Words like Neighbourhood, Street, Road, Town, City, Urban and Rural have been misused for so long by the development and engineering industries that they are almost devoid of meaning. New Urbanists attempt to reclaim these words with more precise definitions.
Apparently we have a new meaningless term to add to the list above.
Likening the future role of major shopping centres to that of a city state, Michael Kitt, executive vice-president Canada for Oxford, the real estate investor, said the development will have to meet the needs of people who live, work and shop there.
The word Mr Kitt (or Ms Dalglish, the Globe’s ‘journalist’) is looking for is perhaps Neighborhood. A neighborhood worthy of the name will contain a mix of uses.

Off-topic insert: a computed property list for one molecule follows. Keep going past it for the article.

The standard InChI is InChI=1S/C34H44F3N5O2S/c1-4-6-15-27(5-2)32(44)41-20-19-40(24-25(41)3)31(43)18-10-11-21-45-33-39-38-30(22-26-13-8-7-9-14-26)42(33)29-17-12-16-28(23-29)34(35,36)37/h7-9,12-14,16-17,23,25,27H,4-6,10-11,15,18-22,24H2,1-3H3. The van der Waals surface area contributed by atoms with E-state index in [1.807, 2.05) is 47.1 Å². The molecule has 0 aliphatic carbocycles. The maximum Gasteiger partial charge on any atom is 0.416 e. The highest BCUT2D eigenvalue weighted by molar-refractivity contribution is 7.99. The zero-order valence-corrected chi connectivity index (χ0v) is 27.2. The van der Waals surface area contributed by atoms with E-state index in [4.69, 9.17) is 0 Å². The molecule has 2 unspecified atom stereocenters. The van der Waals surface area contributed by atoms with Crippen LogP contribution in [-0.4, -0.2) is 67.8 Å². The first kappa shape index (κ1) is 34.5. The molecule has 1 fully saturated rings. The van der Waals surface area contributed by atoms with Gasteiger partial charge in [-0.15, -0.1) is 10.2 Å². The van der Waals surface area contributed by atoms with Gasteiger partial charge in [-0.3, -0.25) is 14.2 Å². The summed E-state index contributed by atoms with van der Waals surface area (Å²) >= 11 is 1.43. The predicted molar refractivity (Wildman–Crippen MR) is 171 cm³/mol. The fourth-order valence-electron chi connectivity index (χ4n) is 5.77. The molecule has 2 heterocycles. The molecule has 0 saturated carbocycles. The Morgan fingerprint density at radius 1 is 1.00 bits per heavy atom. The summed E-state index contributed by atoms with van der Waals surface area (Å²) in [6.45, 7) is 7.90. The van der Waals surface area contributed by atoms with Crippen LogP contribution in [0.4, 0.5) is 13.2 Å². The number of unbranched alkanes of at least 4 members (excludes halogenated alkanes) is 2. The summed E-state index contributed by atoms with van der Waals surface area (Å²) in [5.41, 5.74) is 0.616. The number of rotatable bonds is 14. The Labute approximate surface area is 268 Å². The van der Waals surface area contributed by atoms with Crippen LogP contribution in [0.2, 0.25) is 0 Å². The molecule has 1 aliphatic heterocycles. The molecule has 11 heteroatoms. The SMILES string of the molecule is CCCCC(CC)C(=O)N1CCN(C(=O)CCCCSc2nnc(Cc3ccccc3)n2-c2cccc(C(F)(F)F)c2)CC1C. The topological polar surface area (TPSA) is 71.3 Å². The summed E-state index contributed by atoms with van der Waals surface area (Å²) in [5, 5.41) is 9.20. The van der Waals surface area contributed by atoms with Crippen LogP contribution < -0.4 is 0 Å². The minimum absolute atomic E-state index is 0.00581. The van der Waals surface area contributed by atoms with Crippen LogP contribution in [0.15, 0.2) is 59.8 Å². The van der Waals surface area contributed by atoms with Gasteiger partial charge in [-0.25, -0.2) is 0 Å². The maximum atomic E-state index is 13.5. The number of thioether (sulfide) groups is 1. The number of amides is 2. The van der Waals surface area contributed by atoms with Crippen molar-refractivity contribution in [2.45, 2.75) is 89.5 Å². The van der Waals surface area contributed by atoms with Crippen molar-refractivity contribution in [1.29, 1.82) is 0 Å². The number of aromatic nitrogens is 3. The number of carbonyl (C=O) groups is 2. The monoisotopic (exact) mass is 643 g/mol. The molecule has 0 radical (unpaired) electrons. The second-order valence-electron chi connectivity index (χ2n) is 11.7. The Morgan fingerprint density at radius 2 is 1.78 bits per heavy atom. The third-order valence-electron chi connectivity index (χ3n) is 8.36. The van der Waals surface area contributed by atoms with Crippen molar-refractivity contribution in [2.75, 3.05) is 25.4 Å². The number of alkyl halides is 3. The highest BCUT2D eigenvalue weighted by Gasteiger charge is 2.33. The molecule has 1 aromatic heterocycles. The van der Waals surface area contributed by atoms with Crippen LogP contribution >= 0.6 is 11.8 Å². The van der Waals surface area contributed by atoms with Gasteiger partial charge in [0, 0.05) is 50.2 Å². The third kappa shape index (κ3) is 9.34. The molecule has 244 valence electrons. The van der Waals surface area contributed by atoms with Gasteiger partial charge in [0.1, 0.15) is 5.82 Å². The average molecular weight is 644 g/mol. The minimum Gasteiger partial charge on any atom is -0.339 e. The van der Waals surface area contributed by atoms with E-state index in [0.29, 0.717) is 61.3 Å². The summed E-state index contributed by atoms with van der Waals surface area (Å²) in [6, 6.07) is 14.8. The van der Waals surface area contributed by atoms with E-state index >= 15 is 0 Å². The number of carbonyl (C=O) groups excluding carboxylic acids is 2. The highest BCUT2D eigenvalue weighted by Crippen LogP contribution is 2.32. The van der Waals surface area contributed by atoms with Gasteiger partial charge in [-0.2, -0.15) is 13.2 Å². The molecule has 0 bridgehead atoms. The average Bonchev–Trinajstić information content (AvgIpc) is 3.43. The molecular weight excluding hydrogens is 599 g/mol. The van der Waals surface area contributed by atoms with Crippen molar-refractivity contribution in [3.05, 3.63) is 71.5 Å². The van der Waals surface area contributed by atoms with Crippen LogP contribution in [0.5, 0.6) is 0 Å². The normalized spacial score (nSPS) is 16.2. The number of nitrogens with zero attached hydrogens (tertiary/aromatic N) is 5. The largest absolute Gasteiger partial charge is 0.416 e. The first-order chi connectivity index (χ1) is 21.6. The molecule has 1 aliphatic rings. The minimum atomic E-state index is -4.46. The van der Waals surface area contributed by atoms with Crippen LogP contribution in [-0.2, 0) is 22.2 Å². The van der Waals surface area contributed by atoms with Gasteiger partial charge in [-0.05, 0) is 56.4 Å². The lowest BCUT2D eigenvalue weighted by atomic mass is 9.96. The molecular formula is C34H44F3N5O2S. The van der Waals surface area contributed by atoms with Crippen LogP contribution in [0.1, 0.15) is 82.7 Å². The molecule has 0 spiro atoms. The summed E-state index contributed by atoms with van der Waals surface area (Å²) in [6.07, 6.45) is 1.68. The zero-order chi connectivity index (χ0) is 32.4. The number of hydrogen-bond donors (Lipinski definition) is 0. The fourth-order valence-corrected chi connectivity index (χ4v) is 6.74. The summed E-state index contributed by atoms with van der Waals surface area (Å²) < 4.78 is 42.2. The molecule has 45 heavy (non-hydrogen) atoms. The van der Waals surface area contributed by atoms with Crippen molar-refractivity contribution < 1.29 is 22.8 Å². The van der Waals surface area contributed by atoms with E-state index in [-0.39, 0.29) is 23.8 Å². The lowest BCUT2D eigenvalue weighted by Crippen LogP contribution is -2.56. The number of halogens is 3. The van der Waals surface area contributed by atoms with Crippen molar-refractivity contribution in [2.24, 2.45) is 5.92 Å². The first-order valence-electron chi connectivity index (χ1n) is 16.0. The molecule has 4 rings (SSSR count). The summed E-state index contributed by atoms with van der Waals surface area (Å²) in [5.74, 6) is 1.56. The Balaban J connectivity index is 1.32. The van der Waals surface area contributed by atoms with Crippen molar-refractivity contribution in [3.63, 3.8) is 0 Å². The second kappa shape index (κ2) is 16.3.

Except that a neighborhood would also contain public space, between the private land on which the buildings stand. The former mall described in the article would, I believe, be entirely private still.
I wonder what kind of governance structure the residents of Mr Kitt’s mall-state will have recourse to? Will his city-state manage its own garbage collection and water treatment? Will the homeless on the streets be permitted to stay the night? How will busking be managed? Food trucks?
- 5-minute-walk neighborhoods of 500m radius. Park, school, centre (green/square) each.
- "Great Streets"/Avenues/transit boulevards connecting the neighborhoods directly.
- A voronoi pattern of blocks between those avenues (presumably responding to contours and traces on the land, like trees, water and old buildings).
- Street/square two sides of the same coin: called a Squeet for brevity during Lilac development.
- The greenbelt urban boundary